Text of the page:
Only about 1 in 10 (11 percent) organizations have integrated their physical security and cybersecurity teams into one unified department, while more than half (52 percent) of physical security teams say they infrequently interact with their cyber counterparts, according to a new report.
These findings and more are from a survey conducted by Constella Intelligence that was commissioned by ASIS International. The report reveals that organizations are confronting a staggering increase in threats against employees, executives and physical locations. Amid tensions exacerbated by political, social and economic issues, cyber-physical threats constitute considerable vulnerabilities for organizations.
The report showcases the perspectives of more than 300 security professionals within the ASIS community at companies spanning 19 industries and five regions. Organizations surveyed range from 50 to more than 50,000 employees.
Reported risks included increased threats against physical facilities, co-workers and activism-related threats against business practices, while top security priorities included protecting organizations from disgruntled employees or customers, active shooter incidents and travel risks for executives. Despite these risks, nearly 61 percent of organizations surveyed said they do not proactively monitor the dark web for early indicators of emerging threats. Current practices are widely reactive as most organizations only respond to threats after they arise.
During the recent GSX 2022 conference in Atlanta, Constella Intelligence presented four key insights from the survey, including:
- Companies are facing increased physical security threats which are tied to the convergence of digital and physical risk;
- physical security and cybersecurity teams are siloed, rarely operating within the same department and interacting infrequently;
- open source and deep and dark web monitoring for early threat indicators are lagging;
- social, economic and geopolitical unrest is tightening corporate governance.
"As digital activity and physical events continue to converge, we must consider how to protect organizations and their employees from cyber-physical risks effectively," said Constella's director of risk intelligence, Jonathan Nelson. "To ensure a holistic picture of targeted, hybrid security threats, cyber and physical teams need to transcend antiquated paradigms of 'digital vs. physical,' fostering deeper cross-functional engagement and leveraging unified tools to monitor the surface, deep and dark web for early threat signals."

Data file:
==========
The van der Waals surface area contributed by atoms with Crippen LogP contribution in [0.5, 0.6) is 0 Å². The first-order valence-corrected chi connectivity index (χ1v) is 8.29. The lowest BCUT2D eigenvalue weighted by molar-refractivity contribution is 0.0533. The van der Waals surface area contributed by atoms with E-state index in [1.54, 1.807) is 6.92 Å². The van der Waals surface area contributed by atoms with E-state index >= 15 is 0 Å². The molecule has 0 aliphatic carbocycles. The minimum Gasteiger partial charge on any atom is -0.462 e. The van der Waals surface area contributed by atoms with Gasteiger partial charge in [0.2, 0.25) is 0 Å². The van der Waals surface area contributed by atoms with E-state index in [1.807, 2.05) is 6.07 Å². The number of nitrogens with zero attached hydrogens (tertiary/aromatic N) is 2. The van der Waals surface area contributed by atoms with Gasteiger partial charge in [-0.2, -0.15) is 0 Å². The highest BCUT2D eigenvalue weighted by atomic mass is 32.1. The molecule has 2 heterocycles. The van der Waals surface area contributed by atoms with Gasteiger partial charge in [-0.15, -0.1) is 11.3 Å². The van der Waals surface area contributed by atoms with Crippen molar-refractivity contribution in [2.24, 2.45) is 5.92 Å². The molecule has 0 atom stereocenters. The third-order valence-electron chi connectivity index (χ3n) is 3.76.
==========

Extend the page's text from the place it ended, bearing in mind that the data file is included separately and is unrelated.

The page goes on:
Through their joint analysis, Constella and ASIS identified a widespread need for deeper integration between cyber and physical security teams, as most respondents indicated their organizations would be better equipped to avoid crises if these functions were better aligned and could leverage a single unified platform to monitor potential threats. These responses evidence the relevance of comprehensive digital sphere monitoring capabilities — including coverage of the deep and dark web—to identify and mitigate emerging hybrid threats.
Among other key findings from the survey:
Almost 50 percent of respondents said that the number of physical security threats and incidents at their company has increased compared with last year.
- 51 percent reported an increase in threats against a physical location.
- 43 percent reported an increase in threats against co-workers.
- 42 percent reported an increase in activism-related threats against business practices. Almost 30 percent reported an increase in threats against their senior executives.
- 62 percent of respondents ranked dangerous threats from former employees or disgruntled customers as their top security concern.
Physical and cybersecurity teams are siloed, as only 11 percent said that they are integrated into a single department; 40 percent said that incidents or threats could have been handled better if physical and cybersecurity teams were more tightly integrated.
Sixty-one percent of companies do not leverage a unified platform that proactively monitors the social and dark web for emerging threats, even though 70 percent agree that their company would be better equipped to avoid a crisis if they had one.
Among U.S. companies, 76 percent ranked preventing an active shooter event at one of their locations as their top security priority. The need for security advancements is widely recognized, as every respondent reported organizational plans to invest in at least one security system or activity in the next year.
Security professionals can expect to see greater spending on threat assessment training, real-time monitoring and threat reporting, integrated digital and physical security practices and services from intelligence analysts or experts.
To read the full 2022 Survey Report on Managing Increased Cyber-Physical Security Threats in a Hyper-Connected World, go here.